This is how it’s done.

The science fiction fandom portion of the blogosphere has been in tumult for the past couple of weeks over an event that occurred at Readercon, a Boston-area science fiction convention. Essentially what happened was that a woman was publicly and repeatedly harassed at the con by a man who is very active in fandom. When she reported it to the con, instead of permanently banning him in accordance with their stated policy (and as they had done in response to a separate incident a few years earlier), they banned him for two years, because he said he was very sorry.

Cue fannish uproar.

Now here is the good part of the story: The Readercon concom (convention committee) has reversed the board’s decision, applied the permanent ban, and has issued a comprehensive apology to everyone involved, and outlined a series of specific steps they will take in the future as part of their commitment to keeping Readercon a safer space. Also, the entire board has resigned.

Really, go read the apology. It is excellent. The concom accepts full responsibility even though the initial decision was made not by the concom as a whole but only by the five-member board of directors. They acknowledge that anti-harassment policies must be implemented in a way that corrects for the “interconnectedness that often leads to these cases being judged by friends and colleagues of one or both parties.” They acknowledge that the incident did not affect only the harasser, harassee, and witnesses, and not only those who might wonder about their own safety at future cons, but that it also caused great distress to those who are part of the Readercon community, are invested in it, and care about it. They offer refunds to anyone who had already paid to attend next year’s con but no longer wants to attend because of this incident.

And then there’s this (emphases mine):

As the people who make Readercon happen, we take full responsibility for developing and implementing policies that reduce the incidence of harassment at Readercon and increase the safe reporting and appropriate handling of incidents that do occur. It is probably impossible to create a 100% safe and harassment-free convention, but that doesn’t mean we should stop striving toward that goal. We recognize that this is not an easy, simple, or quick process, and we pledge to keep working on this in the months and years to come.

In addition, we wish to make it clear that we do not in any way view anyone as having wronged us by publicly calling out our failures and flaws. The program participants who have criticized us remain on our invitation list, and everyone else who has criticized us is more than welcome to attend future Readercons. We welcome scrutiny of our continued efforts to make Readercon a safer and better convention, and will increase our accountability with greater transparency and documentation of our processes and actions.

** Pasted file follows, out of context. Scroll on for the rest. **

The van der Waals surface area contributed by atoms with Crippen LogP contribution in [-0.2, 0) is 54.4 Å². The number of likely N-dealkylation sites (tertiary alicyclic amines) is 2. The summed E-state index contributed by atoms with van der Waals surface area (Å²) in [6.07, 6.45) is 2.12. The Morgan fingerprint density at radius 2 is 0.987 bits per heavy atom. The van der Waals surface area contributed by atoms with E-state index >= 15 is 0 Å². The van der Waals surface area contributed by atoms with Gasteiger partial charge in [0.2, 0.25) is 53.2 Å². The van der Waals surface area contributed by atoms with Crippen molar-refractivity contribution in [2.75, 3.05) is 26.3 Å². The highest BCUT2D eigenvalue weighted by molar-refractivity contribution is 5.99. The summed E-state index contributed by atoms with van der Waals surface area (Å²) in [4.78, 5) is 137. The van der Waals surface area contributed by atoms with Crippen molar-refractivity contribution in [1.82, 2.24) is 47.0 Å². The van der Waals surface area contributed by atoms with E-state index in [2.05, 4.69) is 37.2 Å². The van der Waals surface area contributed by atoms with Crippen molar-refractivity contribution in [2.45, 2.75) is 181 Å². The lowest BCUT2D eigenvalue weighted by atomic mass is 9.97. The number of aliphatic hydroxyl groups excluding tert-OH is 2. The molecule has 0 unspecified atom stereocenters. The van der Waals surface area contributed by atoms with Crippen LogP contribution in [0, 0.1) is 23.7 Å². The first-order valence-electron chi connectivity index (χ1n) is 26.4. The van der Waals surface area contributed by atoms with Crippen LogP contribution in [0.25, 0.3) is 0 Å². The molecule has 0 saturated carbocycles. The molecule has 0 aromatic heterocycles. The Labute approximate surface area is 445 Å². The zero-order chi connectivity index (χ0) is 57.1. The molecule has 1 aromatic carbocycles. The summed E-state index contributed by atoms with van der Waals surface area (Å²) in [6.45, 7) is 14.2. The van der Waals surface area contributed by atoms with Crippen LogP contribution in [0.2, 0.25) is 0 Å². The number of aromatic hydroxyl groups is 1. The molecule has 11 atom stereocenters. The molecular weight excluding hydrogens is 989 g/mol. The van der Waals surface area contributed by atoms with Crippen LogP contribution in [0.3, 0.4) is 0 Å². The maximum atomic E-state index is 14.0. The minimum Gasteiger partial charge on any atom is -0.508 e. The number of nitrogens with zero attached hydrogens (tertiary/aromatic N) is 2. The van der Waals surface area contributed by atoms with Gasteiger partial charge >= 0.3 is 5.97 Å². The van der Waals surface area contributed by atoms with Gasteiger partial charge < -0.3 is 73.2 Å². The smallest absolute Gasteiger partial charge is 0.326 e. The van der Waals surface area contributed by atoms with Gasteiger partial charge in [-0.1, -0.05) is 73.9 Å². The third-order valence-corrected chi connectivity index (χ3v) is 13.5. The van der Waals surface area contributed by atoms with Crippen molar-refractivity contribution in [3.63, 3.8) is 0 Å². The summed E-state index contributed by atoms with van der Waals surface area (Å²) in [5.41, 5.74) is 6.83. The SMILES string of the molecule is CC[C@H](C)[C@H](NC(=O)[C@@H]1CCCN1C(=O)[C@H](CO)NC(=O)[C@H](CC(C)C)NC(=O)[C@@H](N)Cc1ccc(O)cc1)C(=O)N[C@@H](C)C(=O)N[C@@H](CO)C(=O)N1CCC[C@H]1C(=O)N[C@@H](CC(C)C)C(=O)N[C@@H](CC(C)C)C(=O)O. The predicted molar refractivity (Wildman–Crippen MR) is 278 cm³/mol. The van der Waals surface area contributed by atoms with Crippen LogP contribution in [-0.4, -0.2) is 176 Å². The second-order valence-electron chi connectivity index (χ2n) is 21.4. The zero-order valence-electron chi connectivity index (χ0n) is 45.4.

Thank you to everyone who holds us to a higher standard, keeps us accountable, and does not flinch away from telling us when we are in error.
We appreciate that many people have taken pains to distinguish between criticizing our actions and criticizing the convention as a whole, and we have been heartened by your messages of support for our efforts to correct our mistakes and do better in the future. Above all, we are thrilled to be part of a community that takes harassment seriously and speaks out so loudly against it. We will do our very best to exceed your expectations and build a convention you can be truly glad to attend and recommend.

Now that’s what I call servant leadership.

Would that our bishops would do likewise.

Gracious God, we pray for your holy catholic church.
Fill it with your truth;
Keep it in your peace.
Where it is corrupt, reform it.
Where it is in error, correct it.
Where it is right, defend it.
Where it is in want, provide for it.
Where it is divided, reunite it;
for the sake of your Son, our Savior, Jesus Christ.
Amen.

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6 Responses to This is how it’s done.

  1. Katherine says:

    Wow. You are exactly right–this is how it’s done. The puts every faux-apology and displacement of responsibility I’ve seen (from multiple people/groups in authority over many organizations/institutions) to shame.

  2. Andrew says:

    As soon as I saw the post’s title, I knew this was what it would be about – this is the example that should be used as a template whenever apology is needed

  3. Thanks for all the comments! “Wow” was my first reaction, too, Katherine. And I agree with you, Andy, that this could and should be used as a template. It’s become so unusual to see anybody in authority ever willingly take on matching responsibility that this really stands out. Serious kudos to the Readercon Concom.

  4. Andrew says:

    I recently saw another positive example of how to deal with a problem; this is a statement by the head of Australia’s military in response to a recent crisis http://www.theage.com.au/opinion/political-news/unlikely-feminist-hero-army-chiefs-video-message-draws-plaudits-20130614-2o86b.html

    • Yes, that was really excellent. I especially appreciated the blunt articulation that “These are our values: if you don’t like them, get out” by a person in authority.

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